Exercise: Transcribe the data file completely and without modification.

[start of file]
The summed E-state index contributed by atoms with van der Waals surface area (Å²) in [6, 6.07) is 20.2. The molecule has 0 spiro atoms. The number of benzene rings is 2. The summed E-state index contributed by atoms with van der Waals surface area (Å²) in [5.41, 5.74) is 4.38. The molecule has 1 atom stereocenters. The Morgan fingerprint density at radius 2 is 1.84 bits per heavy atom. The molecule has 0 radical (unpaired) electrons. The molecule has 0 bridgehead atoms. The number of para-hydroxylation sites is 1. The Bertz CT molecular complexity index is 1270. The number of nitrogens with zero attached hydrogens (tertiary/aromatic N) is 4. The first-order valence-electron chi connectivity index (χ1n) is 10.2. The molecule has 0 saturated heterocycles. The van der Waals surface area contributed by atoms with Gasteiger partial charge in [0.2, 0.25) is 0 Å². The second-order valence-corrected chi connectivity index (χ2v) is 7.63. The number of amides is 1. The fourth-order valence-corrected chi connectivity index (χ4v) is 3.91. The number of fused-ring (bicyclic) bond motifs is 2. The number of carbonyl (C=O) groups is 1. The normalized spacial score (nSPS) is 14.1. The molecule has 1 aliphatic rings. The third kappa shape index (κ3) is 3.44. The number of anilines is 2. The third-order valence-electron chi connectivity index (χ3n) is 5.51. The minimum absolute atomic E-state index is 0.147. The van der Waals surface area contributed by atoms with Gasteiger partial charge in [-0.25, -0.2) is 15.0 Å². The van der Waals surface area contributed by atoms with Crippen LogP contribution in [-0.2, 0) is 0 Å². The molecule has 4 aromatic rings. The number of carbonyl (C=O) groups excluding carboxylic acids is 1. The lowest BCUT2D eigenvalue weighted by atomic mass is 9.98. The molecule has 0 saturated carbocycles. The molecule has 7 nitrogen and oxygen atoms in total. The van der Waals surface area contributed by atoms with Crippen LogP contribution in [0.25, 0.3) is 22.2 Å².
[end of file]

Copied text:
The summed E-state index contributed by atoms with van der Waals surface area (Å²) in [6, 6.07) is 20.2. The molecule has 0 spiro atoms. The number of benzene rings is 2. The summed E-state index contributed by atoms with van der Waals surface area (Å²) in [5.41, 5.74) is 4.38. The molecule has 1 atom stereocenters. The Morgan fingerprint density at radius 2 is 1.84 bits per heavy atom. The molecule has 0 radical (unpaired) electrons. The molecule has 0 bridgehead atoms. The number of para-hydroxylation sites is 1. The Bertz CT molecular complexity index is 1270. The number of nitrogens with zero attached hydrogens (tertiary/aromatic N) is 4. The first-order valence-electron chi connectivity index (χ1n) is 10.2. The molecule has 0 saturated heterocycles. The van der Waals surface area contributed by atoms with Gasteiger partial charge in [0.2, 0.25) is 0 Å². The second-order valence-corrected chi connectivity index (χ2v) is 7.63. The number of amides is 1. The fourth-order valence-corrected chi connectivity index (χ4v) is 3.91. The number of fused-ring (bicyclic) bond motifs is 2. The number of carbonyl (C=O) groups is 1. The normalized spacial score (nSPS) is 14.1. The molecule has 1 aliphatic rings. The third kappa shape index (κ3) is 3.44. The number of anilines is 2. The third-order valence-electron chi connectivity index (χ3n) is 5.51. The minimum absolute atomic E-state index is 0.147. The van der Waals surface area contributed by atoms with Gasteiger partial charge in [-0.25, -0.2) is 15.0 Å². The van der Waals surface area contributed by atoms with Crippen LogP contribution in [-0.2, 0) is 0 Å². The molecule has 4 aromatic rings. The number of carbonyl (C=O) groups excluding carboxylic acids is 1. The lowest BCUT2D eigenvalue weighted by atomic mass is 9.98. The molecule has 0 saturated carbocycles. The molecule has 7 nitrogen and oxygen atoms in total. The van der Waals surface area contributed by atoms with Crippen LogP contribution in [0.25, 0.3) is 22.2 Å².